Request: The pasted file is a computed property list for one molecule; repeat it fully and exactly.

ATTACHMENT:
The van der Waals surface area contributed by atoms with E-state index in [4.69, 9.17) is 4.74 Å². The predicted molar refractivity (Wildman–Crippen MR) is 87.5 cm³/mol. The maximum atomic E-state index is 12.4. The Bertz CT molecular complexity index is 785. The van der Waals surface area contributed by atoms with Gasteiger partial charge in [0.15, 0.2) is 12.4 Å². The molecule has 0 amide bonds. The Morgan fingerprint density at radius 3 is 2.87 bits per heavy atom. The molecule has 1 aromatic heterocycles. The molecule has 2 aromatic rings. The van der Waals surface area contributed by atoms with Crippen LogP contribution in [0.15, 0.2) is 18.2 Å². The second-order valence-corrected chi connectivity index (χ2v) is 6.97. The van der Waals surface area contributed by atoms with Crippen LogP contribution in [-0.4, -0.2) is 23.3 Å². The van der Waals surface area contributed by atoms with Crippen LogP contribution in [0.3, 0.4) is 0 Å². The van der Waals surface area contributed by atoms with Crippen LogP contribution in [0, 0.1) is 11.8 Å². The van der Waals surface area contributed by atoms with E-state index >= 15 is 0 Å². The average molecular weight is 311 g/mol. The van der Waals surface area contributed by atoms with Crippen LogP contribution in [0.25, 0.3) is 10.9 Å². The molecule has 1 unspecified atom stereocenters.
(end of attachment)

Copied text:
The van der Waals surface area contributed by atoms with E-state index in [4.69, 9.17) is 4.74 Å². The predicted molar refractivity (Wildman–Crippen MR) is 87.5 cm³/mol. The maximum atomic E-state index is 12.4. The Bertz CT molecular complexity index is 785. The van der Waals surface area contributed by atoms with Gasteiger partial charge in [0.15, 0.2) is 12.4 Å². The molecule has 0 amide bonds. The Morgan fingerprint density at radius 3 is 2.87 bits per heavy atom. The molecule has 1 aromatic heterocycles. The molecule has 2 aromatic rings. The van der Waals surface area contributed by atoms with Crippen LogP contribution in [0.15, 0.2) is 18.2 Å². The second-order valence-corrected chi connectivity index (χ2v) is 6.97. The van der Waals surface area contributed by atoms with Crippen LogP contribution in [-0.4, -0.2) is 23.3 Å². The van der Waals surface area contributed by atoms with Crippen LogP contribution in [0.3, 0.4) is 0 Å². The van der Waals surface area contributed by atoms with Crippen LogP contribution in [0, 0.1) is 11.8 Å². The van der Waals surface area contributed by atoms with E-state index >= 15 is 0 Å². The average molecular weight is 311 g/mol. The van der Waals surface area contributed by atoms with Crippen LogP contribution in [0.25, 0.3) is 10.9 Å². The molecule has 1 unspecified atom stereocenters.